Material Process

Material Process: Extrusion-Spheronization
Extrusion-Spheronization is the traditional method for manufacturing pellets. Agglomeration through the extrusion and spheronization process has been used for many years. In fact, this process dates back to 1950’s when the first pelletized dosages were introduced to the market. These pelletized dosages gain popularity quickly due to their noticeable advantages. For example, it is easier to fill the capsule, enhance the drug dissolution, coat the pill, and control the delivery of ingested drug. These pills can be formed through a wide variety of techniques such as spray drying, spray congealing, hot-melt extrusion, and spheronization of low melting materials 9.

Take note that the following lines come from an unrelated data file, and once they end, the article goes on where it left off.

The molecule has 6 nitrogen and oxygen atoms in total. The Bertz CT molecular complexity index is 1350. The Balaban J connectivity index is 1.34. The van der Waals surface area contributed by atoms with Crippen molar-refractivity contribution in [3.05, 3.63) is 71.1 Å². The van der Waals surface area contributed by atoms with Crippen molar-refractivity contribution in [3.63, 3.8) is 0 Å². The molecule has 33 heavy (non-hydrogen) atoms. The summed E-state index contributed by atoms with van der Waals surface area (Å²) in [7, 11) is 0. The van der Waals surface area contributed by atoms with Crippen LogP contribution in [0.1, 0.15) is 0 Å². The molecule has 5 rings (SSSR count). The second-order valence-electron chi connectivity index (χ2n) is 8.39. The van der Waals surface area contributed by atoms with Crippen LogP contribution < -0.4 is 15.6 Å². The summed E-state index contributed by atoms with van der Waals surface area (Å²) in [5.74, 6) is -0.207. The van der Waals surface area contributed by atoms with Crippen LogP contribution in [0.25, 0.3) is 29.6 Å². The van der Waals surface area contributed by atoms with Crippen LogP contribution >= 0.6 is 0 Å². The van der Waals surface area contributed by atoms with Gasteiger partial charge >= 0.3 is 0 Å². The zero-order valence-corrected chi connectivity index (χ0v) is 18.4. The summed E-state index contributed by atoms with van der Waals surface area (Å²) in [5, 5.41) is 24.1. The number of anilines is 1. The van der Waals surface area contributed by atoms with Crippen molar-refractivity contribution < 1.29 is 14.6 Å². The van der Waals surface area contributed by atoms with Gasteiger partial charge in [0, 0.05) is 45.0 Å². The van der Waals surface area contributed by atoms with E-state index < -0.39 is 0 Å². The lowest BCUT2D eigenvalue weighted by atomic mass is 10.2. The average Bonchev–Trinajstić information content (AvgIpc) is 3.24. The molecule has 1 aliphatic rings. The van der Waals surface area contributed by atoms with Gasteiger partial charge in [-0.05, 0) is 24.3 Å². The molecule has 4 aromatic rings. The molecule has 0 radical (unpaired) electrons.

The figure above shows the classification of pelletization techniques. The extrusion-spheronization process is listed under compactation. Agitation is when the finely divided particles are transformed into spherical particles by balling. The appropriate quantity of liquid is added to the finely divided particles during a continuous rolling motion. Compactation is a form of pressure agglomeration where the particles are forced together or compressed in order to form pellets of the desired shape and size. The particles rearrange themselves to form a closely packed mass during compression. This means that during higher pressure, the particles are forces against each other. However, they are so tightly packed already. As a result, the particles are elongated and undergo elastic and plastic deformation. In the extrusion-spheronization process, the dry powder is first agglomerated with the aid of a binding liquid. Next, it is processed in the extruder to produce high density extrudates (material that has been extruded through a die). These extrudates are finally converted to pellets on spheronizer.